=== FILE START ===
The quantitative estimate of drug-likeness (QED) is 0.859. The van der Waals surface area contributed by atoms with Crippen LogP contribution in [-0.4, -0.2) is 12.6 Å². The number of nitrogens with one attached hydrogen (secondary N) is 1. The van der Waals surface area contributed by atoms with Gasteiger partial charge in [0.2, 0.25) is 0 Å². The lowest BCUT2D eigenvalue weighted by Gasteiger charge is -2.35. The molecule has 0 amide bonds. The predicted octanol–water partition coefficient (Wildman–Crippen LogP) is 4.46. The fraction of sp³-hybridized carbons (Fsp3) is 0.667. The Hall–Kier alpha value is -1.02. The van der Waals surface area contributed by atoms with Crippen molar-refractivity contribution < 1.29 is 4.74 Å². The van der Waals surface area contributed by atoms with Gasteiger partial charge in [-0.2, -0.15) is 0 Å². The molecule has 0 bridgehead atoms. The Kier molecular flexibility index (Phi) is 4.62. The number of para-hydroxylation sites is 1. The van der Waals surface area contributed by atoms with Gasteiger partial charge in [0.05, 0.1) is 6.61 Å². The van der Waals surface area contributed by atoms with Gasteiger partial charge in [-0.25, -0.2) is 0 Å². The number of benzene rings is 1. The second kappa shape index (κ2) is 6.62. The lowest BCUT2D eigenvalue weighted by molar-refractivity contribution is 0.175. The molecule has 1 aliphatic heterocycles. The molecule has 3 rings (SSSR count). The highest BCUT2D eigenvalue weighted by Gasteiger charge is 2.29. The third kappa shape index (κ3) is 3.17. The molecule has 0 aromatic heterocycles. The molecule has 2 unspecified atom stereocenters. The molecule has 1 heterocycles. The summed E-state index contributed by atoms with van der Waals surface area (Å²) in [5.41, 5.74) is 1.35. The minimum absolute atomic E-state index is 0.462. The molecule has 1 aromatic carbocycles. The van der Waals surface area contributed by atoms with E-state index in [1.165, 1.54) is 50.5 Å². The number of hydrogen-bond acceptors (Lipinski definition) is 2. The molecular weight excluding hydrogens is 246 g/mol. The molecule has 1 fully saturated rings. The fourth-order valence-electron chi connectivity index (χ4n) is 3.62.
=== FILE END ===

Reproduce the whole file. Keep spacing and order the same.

The quantitative estimate of drug-likeness (QED) is 0.859. The van der Waals surface area contributed by atoms with Crippen LogP contribution in [-0.4, -0.2) is 12.6 Å². The number of nitrogens with one attached hydrogen (secondary N) is 1. The van der Waals surface area contributed by atoms with Gasteiger partial charge in [0.2, 0.25) is 0 Å². The lowest BCUT2D eigenvalue weighted by Gasteiger charge is -2.35. The molecule has 0 amide bonds. The predicted octanol–water partition coefficient (Wildman–Crippen LogP) is 4.46. The fraction of sp³-hybridized carbons (Fsp3) is 0.667. The Hall–Kier alpha value is -1.02. The van der Waals surface area contributed by atoms with Crippen molar-refractivity contribution < 1.29 is 4.74 Å². The van der Waals surface area contributed by atoms with Gasteiger partial charge in [-0.2, -0.15) is 0 Å². The molecule has 0 bridgehead atoms. The Kier molecular flexibility index (Phi) is 4.62. The number of para-hydroxylation sites is 1. The van der Waals surface area contributed by atoms with Gasteiger partial charge in [0.05, 0.1) is 6.61 Å². The van der Waals surface area contributed by atoms with Gasteiger partial charge in [-0.25, -0.2) is 0 Å². The number of benzene rings is 1. The second kappa shape index (κ2) is 6.62. The lowest BCUT2D eigenvalue weighted by molar-refractivity contribution is 0.175. The molecule has 1 aliphatic heterocycles. The molecule has 3 rings (SSSR count). The highest BCUT2D eigenvalue weighted by Gasteiger charge is 2.29. The third kappa shape index (κ3) is 3.17. The molecule has 0 aromatic heterocycles. The molecule has 2 unspecified atom stereocenters. The molecule has 1 heterocycles. The summed E-state index contributed by atoms with van der Waals surface area (Å²) in [5.41, 5.74) is 1.35. The minimum absolute atomic E-state index is 0.462. The molecule has 1 aromatic carbocycles. The van der Waals surface area contributed by atoms with E-state index in [1.165, 1.54) is 50.5 Å². The number of hydrogen-bond acceptors (Lipinski definition) is 2. The molecular weight excluding hydrogens is 246 g/mol. The molecule has 1 fully saturated rings. The fourth-order valence-electron chi connectivity index (χ4n) is 3.62.